Hundreds of tropical butterflies are set to transport New Yorkers to a fragrant paradise, thanks to a new show that allows people to walk amongst them.
Visitors to The American Museum of Natural History will enter the warmth of a large glass vivarium crammed with lush foliage and blooms to experience the beauty of 500 butterflies from the Americas, Africa and Asia flying around them – and even landing on them.
“The butterflies are all raised on farms in their native countries,” says Hazel Davies, the museum’s Director of Living Exhibits. “We receive them from Florida, Costa Rica, Ecuador, Kenya, Thailand and Australia.
“The electric blue iridescence of the Ulysses Swallowtail is amazing, but it’s hard to have a favorite butterfly, as we have over 130 different species. The Paper Kite is also striking with its contrasting black and white pattern, and graceful flight.”
The Butterfly Conservatory: Tropical Butterflies Alive in Winter exhibit – which is housed in a 1,200sq ft specially constructed vivarium – changes with each visit, as different concentrations of certain species emerge during the season.
Davies says: “You will notice butterflies engaging in different natural behaviors, such as feeding, basking, and mating flights. It’s not a static exhibit; it’s more immersive for visitors.”
The show also includes vintage illustrations of butterflies by celebrated American artist and naturalist, Titian Ramsay Peale II (1799–1885), from the American Museum of Natural History’s Rare Book Collection.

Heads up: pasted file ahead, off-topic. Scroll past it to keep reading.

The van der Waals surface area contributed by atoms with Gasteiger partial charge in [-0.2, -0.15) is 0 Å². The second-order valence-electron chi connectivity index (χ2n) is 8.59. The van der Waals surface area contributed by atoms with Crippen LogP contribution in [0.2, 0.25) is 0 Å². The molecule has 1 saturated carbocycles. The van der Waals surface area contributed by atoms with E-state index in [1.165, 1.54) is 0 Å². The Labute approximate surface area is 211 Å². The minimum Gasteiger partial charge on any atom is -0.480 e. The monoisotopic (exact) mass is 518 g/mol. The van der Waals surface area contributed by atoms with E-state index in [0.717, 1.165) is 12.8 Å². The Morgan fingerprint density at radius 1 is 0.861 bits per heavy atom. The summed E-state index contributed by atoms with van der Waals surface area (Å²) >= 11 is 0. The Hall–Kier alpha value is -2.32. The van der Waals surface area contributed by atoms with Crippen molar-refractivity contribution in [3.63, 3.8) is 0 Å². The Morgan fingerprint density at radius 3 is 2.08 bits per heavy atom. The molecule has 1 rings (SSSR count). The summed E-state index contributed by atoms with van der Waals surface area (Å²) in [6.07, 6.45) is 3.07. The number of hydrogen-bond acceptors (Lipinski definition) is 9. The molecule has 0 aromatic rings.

Never published before, these exquisite works have also been collected into a book, The Butterflies of North America: Titian Peale’s Lost Manuscript, which reveals a forgotten masterpiece brimming with Peale’s original vibrant color plates, presented in the way he intended over a century ago.
Peale had a passion for butterflies, and throughout his life he wrote and illustrated an ambitious and comprehensive manuscript. The book, along with a companion volume on caterpillars, was never published until the present day.
The works are a fascinating companion piece to the live exhibit that, Davies says, has provoked joyous reactions in previous years.
“Visitors are enchanted by the color and movement, and it’s always fun to see the delight on someone’s face when a butterfly lands on them!”